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[ pri-var-i-keyt ] [ prɪˈvær ɪˌkeɪt ] Show IPA Phonetic Respelling

verb (used without object)

to speak falsely or misleadingly; deliberately misstate or create an incorrect impression; lie.

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More about prevaricate

Prevaricate, “to deliberately speak falsely,” comes from the Latin verb praevāricārī “to straddle something,” based on prae “before” and vārus “bent outwards, bow-legged.” Potential relatives of vārus include varius “speckled, diverse” (as in variety, various, and vary) and varix “dilated vein” (as in varicose). However, because of the simple difference in vowel length between the long ā in vārus and the short a in varius and varix, the linguistic community largely isn’t convinced that all three are related. Prevaricate was first recorded in English circa 1580.

how is prevaricate used?

Prevaricate. Equivocate. Fib. Call it what you like, it’s still lying. And lying, as everyone knows, is just bad and wrong.

Richard A. Friedman, “Truth About Lies: Telling Them Can Reveal a Lot,” The New York Times, July 29, 2003

Cottagers, commuters and rural-weekend escape artists are a bunch of liars. I know because I am one. I’ve shamelessly prevaricated with the best of them all summer long…

Leah McLaren, “Ask me no questions and I'll tell you no lies,” The Globe and Mail, July 9, 2005
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[ gahyt-n-og-uh-mee ] [ ˌgaɪt nˈɒg ə mi ] Show IPA Phonetic Respelling


pollination of a flower by pollen from another flower on the same plant.

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More about geitonogamy

Geitonogamy “self-pollination of a flower” is a compound based on Ancient Greek geítōn “neighbor” and the combining form -gamy “marriage, union, fertilization.” The form -gamy, in turn, is based on Ancient Greek -gamía “act of marrying” (from gámos “marriage”) and appears in terms such as allogamy (literally “self-marriage”), bigamy (“marriage twice”), endogamy (“marriage within”), exogamy (“marriage outside”), monogamy (“alone marriage”), and polygamy (“many marriage”). Using Latin instead, the Latin equivalent of geitonogamy would be the rather lengthy “vicinimatrimony” or “vicininuptials.” Geitonogamy was first recorded in English in the late 1870s.

how is geitonogamy used?

[N]ow we are more adventurous, positively singing the praises of cross-pollination, where pollen is transferred from one flower to another on the same plant (geitonogamy), or to a flower of another plant of the same species (xenogamy). The birds and the bees, the thick haze of pollen—these are all to be encouraged!

Zadie Smith, White Teeth, 2000

In general, geitonogamy increases as a pollinator visits more flowers on a plant. For example, consider the destinations of pollen removed from the first of five flowers visited by a pollinator on a plant…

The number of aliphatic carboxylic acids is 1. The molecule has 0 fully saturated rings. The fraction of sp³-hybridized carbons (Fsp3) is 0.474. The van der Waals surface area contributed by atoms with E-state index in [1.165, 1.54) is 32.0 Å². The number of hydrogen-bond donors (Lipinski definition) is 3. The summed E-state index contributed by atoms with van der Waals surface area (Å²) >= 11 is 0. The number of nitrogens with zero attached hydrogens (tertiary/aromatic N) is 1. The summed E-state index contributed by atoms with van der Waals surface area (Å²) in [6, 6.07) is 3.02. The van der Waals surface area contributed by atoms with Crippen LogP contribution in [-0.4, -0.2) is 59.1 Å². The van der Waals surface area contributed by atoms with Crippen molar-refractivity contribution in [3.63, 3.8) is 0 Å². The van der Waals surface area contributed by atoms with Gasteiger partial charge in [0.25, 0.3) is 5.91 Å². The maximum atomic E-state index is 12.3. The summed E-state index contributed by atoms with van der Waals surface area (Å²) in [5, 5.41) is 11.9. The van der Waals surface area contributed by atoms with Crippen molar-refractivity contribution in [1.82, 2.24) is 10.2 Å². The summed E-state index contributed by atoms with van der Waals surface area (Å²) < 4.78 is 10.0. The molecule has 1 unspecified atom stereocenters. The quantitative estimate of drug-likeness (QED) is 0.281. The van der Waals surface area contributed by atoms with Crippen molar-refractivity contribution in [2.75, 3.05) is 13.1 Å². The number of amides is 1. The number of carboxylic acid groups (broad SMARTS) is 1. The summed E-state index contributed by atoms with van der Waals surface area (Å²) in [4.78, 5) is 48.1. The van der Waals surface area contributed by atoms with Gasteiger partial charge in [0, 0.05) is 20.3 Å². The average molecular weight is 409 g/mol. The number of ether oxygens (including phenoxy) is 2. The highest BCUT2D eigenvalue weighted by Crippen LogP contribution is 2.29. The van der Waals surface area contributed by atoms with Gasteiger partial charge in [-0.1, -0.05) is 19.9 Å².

Lawrence D. Harder, Neal M. Williams, Crispin Y. Jordan, and William A. Nelson,, “The effects of floral design and display on pollinator economics and pollen dispersal,” Cognitive Ecology of Pollination: Animal Behaviour and Floral Evolution, 2001
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de novo

[ dee noh-voh, dey ] [ di ˈnoʊ voʊ, deɪ ] Show IPA Phonetic Respelling


anew; afresh; again; from the beginning.

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More about de novo

De novo “anew, from the beginning” is a loan from Latin that comprises “from, of, about” and novō, a form of novus “new.” In English, only pronouns change in form to indicate case, such as subject (I, we), possessive (my, our), and object (me, us) pronouns. In Latin, however, nouns and adjectives also change their endings according to case. In this way, novus is the subject, novī is the possessive, novum is the direct object, and novō is both the indirect and prepositional object. All these are only the masculine singular forms, however; almost two dozen other forms exist in the plural number and the feminine and neuter genders. No wonder that modern Romance languages decided to simplify things a bit! De novo was first recorded in English in the 1620s.

how is de novo used?

Thiamine originates in the lowest levels of the food web, where particular species of bacteria, phytoplankton, fungi, and plants synthesize the compound de novo… by assembling and linking existing compounds into vitamin B1, which naturally occurs in multiple forms.

Alastair Bland, “The Same Deadly Vitamin Deficiency Is Ravaging All Kinds of Animals,” The Atlantic, January 31, 2021

In other words, even though a federal court might not review a person’s disenrollment from their tribe, it can still review the exclusion de novo and, in the process, apply the protections afforded by the federal Bill of Rights.

Gabriel S. Galanda, “The Unintended Consequences of Disenrollment,” Indian Country Today, February 2, 2015
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